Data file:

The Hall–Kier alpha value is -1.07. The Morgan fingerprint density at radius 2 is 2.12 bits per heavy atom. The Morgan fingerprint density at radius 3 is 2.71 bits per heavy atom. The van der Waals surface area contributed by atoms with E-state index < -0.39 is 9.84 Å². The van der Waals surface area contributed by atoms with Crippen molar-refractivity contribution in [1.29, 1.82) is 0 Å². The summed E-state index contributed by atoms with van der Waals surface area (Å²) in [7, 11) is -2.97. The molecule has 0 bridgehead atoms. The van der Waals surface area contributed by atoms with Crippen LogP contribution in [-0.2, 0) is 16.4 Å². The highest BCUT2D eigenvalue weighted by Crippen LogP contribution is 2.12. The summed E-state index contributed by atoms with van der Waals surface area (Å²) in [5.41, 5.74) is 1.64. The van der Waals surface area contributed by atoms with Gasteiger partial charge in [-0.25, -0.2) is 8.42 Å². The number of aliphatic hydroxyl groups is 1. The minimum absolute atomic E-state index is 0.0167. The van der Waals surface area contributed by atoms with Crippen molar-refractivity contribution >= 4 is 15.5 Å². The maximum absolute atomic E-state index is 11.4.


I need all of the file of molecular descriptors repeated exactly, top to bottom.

The Hall–Kier alpha value is -1.07. The Morgan fingerprint density at radius 2 is 2.12 bits per heavy atom. The Morgan fingerprint density at radius 3 is 2.71 bits per heavy atom. The van der Waals surface area contributed by atoms with E-state index < -0.39 is 9.84 Å². The van der Waals surface area contributed by atoms with Crippen molar-refractivity contribution in [1.29, 1.82) is 0 Å². The summed E-state index contributed by atoms with van der Waals surface area (Å²) in [7, 11) is -2.97. The molecule has 0 bridgehead atoms. The van der Waals surface area contributed by atoms with Crippen LogP contribution in [-0.2, 0) is 16.4 Å². The highest BCUT2D eigenvalue weighted by Crippen LogP contribution is 2.12. The summed E-state index contributed by atoms with van der Waals surface area (Å²) in [5.41, 5.74) is 1.64. The van der Waals surface area contributed by atoms with Gasteiger partial charge in [-0.25, -0.2) is 8.42 Å². The number of aliphatic hydroxyl groups is 1. The minimum absolute atomic E-state index is 0.0167. The van der Waals surface area contributed by atoms with Crippen molar-refractivity contribution >= 4 is 15.5 Å². The maximum absolute atomic E-state index is 11.4.